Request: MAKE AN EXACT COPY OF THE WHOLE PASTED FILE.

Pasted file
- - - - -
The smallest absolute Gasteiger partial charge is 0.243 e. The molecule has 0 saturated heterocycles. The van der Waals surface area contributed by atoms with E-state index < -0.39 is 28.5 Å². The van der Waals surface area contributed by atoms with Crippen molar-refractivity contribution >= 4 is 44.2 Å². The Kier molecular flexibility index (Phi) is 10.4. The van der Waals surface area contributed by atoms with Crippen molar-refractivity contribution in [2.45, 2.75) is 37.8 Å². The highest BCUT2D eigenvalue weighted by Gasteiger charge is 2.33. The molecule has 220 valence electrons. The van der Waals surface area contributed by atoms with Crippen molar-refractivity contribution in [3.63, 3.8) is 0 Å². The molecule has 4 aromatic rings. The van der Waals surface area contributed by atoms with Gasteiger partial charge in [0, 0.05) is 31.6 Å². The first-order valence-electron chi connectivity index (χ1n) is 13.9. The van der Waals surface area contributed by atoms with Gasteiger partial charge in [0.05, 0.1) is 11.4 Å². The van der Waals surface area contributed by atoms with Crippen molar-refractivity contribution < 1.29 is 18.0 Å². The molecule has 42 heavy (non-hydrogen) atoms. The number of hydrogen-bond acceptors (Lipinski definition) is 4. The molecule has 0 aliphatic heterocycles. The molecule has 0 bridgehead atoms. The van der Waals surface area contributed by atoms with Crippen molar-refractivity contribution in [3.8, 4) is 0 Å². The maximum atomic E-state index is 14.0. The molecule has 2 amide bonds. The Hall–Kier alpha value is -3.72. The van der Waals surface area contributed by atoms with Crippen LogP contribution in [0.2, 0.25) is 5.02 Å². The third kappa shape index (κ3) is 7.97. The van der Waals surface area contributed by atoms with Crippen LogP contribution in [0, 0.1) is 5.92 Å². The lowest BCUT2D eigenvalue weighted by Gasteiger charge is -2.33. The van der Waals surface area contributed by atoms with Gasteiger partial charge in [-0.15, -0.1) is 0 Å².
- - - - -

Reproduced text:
The smallest absolute Gasteiger partial charge is 0.243 e. The molecule has 0 saturated heterocycles. The van der Waals surface area contributed by atoms with E-state index < -0.39 is 28.5 Å². The van der Waals surface area contributed by atoms with Crippen molar-refractivity contribution >= 4 is 44.2 Å². The Kier molecular flexibility index (Phi) is 10.4. The van der Waals surface area contributed by atoms with Crippen molar-refractivity contribution in [2.45, 2.75) is 37.8 Å². The highest BCUT2D eigenvalue weighted by Gasteiger charge is 2.33. The molecule has 220 valence electrons. The van der Waals surface area contributed by atoms with Crippen molar-refractivity contribution in [3.63, 3.8) is 0 Å². The molecule has 4 aromatic rings. The van der Waals surface area contributed by atoms with Gasteiger partial charge in [0, 0.05) is 31.6 Å². The first-order valence-electron chi connectivity index (χ1n) is 13.9. The van der Waals surface area contributed by atoms with Gasteiger partial charge in [0.05, 0.1) is 11.4 Å². The van der Waals surface area contributed by atoms with Crippen molar-refractivity contribution < 1.29 is 18.0 Å². The molecule has 42 heavy (non-hydrogen) atoms. The number of hydrogen-bond acceptors (Lipinski definition) is 4. The molecule has 0 aliphatic heterocycles. The molecule has 0 bridgehead atoms. The van der Waals surface area contributed by atoms with Crippen molar-refractivity contribution in [3.8, 4) is 0 Å². The maximum atomic E-state index is 14.0. The molecule has 2 amide bonds. The Hall–Kier alpha value is -3.72. The van der Waals surface area contributed by atoms with Crippen LogP contribution in [0.2, 0.25) is 5.02 Å². The third kappa shape index (κ3) is 7.97. The van der Waals surface area contributed by atoms with Crippen LogP contribution in [0, 0.1) is 5.92 Å². The lowest BCUT2D eigenvalue weighted by Gasteiger charge is -2.33. The van der Waals surface area contributed by atoms with Gasteiger partial charge in [-0.15, -0.1) is 0 Å².